Abstract Vaccine-preventable diseases (VPDs) cause substantial morbidity and mortality in the United States Affiliated Pacific Islands (USAPI).* CDC collaborates with USAPI immunization programs to monitor vaccination coverage. In 2016, † USAPI immunization programs and CDC piloted a method for estimating up-to-date status among children aged 2 years using medical record abstraction to ascertain regional vaccination coverage. This was the first concurrent assessment of childhood vaccination coverage across five USAPI jurisdictions (American Samoa; Chuuk State, Federated States of Micronesia [FSM]; Commonwea...
Source: MMWR Morb Mortal Wkl... - Category: Epidemiology Authors: Tags: MMWR Morb Mortal Wkly Rep Source Type: research
This study estimated the percentages of incomplete immunization with new vaccines and old vaccines and associated factors in children 13 to 35 months of age belonging to a birth cohort in São Luís, the capital of Maranhão State, Brazil. The sample was probabilistic, with 3,076 children born in 2010. Information on vaccination was obtained from the Child's Health Card. The new vaccines, namely those introduced in 2010, were meningococcal C and 10-valent pneumococcal, and the old vaccines, or those already on the childhood immunization schedule, were BCG, hepatitis B, human rotavirus, polio, tetravalent ...
Source: Cadernos de Saude Publica - Category: International Medicine & Public Health Authors: Tags: Cad Saude Publica Source Type: research
Global coverage with the third dose of diphtheria and tetanus toxoids and pertussis-containing vaccine, the third dose of polio vaccine, and first dose of measles. Among new or underused vaccines, global coverage increased during 2010-2016 for completed vaccine series against rotavirus (8% to 25%), Streptococcus pneumoniae (11% to 42%), rubella (35% to 47%), Haemophilus influenzae type B (42% to 70%) and hepatitis B vaccine (74% to 84%). containing vaccine coverage has remained unchanged at 84%-86% since 2010.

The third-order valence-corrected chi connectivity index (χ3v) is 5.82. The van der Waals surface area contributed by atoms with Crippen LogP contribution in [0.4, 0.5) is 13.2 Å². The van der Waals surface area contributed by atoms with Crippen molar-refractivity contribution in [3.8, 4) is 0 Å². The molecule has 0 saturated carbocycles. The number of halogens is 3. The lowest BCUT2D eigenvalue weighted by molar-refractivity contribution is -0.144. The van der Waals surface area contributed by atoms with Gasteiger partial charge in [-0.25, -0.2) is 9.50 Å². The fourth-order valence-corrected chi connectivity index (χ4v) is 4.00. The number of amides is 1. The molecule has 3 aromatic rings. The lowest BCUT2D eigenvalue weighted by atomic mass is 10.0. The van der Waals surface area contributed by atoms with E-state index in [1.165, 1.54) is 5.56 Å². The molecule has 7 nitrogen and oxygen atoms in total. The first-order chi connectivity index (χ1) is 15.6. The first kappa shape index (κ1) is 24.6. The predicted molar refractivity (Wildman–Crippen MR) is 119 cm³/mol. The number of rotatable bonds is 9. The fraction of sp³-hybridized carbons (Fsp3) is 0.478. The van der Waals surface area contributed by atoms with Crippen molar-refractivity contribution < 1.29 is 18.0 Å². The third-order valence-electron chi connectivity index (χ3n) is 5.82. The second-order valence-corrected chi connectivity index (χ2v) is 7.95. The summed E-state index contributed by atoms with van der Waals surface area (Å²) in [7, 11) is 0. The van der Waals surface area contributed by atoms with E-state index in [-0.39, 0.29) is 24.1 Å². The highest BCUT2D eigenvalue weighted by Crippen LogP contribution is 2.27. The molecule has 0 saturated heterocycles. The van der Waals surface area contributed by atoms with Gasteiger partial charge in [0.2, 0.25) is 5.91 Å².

Source: PHPartners.org - Category: International Medicine & Public Health Source Type: news
Follow me on Twitter @drClaire Imagine there was a simple treatment that could be given to babies and toddlers that was not only remarkably effective in preventing illness, but also inexpensive. And imagine that this treatment was not only inexpensive, but also lowered overall health care costs. There’s no need to imagine; the treatment exists. It’s called immunization. It’s National Infant Immunization Week, a time to recognize and celebrate immunization. It’s during infancy that we give the most vaccines, but the benefits extend far beyond infancy and beyond those babies. The protection lasts for ...
Source: Harvard Health Blog - Category: Consumer Health News Authors: Tags: Children's Health Health policy Infectious diseases Managing your health care Parenting Prevention Vaccines Source Type: blogs
Abstract In 1974, the World Health Organization (WHO) established the Expanded Program on Immunization* to provide protection against six vaccine-preventable diseases through routine infant immunization (1). Based on 2015 WHO and United Nations Children's Fund (UNICEF) estimates, global coverage with the third dose of diphtheria-tetanus-pertussis vaccine (DTP3), the first dose of measles-containing vaccine (MCV1) and the third dose of polio vaccine (Pol3) has remained stable (84%-86%) since 2010. From 2014 to 2015, estimated global coverage with the second MCV dose (MCV2) increased from 39% to 43% by the end of th...
Source: MMWR Morb Mortal Wkl... - Category: Epidemiology Authors: Tags: MMWR Morb Mortal Wkly Rep Source Type: research
The World Health Organization (WHO) recommends countries to include 11 antigens on a publicly-funded, paediatric Expanded Program on Immunization (EPI): Bacillus Calmette-Gu érin, hepatitis B, polio, diphtheria-tetanus-pertussis (DTP), Haemophilus influenzae type b (Hib), pneumococcus, rotavirus, measles, and rubella.1 Some of these diseases are still a significant source of morbidity and mortality in China, for example, there are 19,000 deaths from Hib disease each ye ar.2 China's EPI includes all of these vaccines, except for the Hib vaccine, the pneumococcal conjugate vaccine (PCV), and rotavirus, and the process...
Source: Public Health - Category: Global & Universal Authors: Tags: Short Communication Source Type: research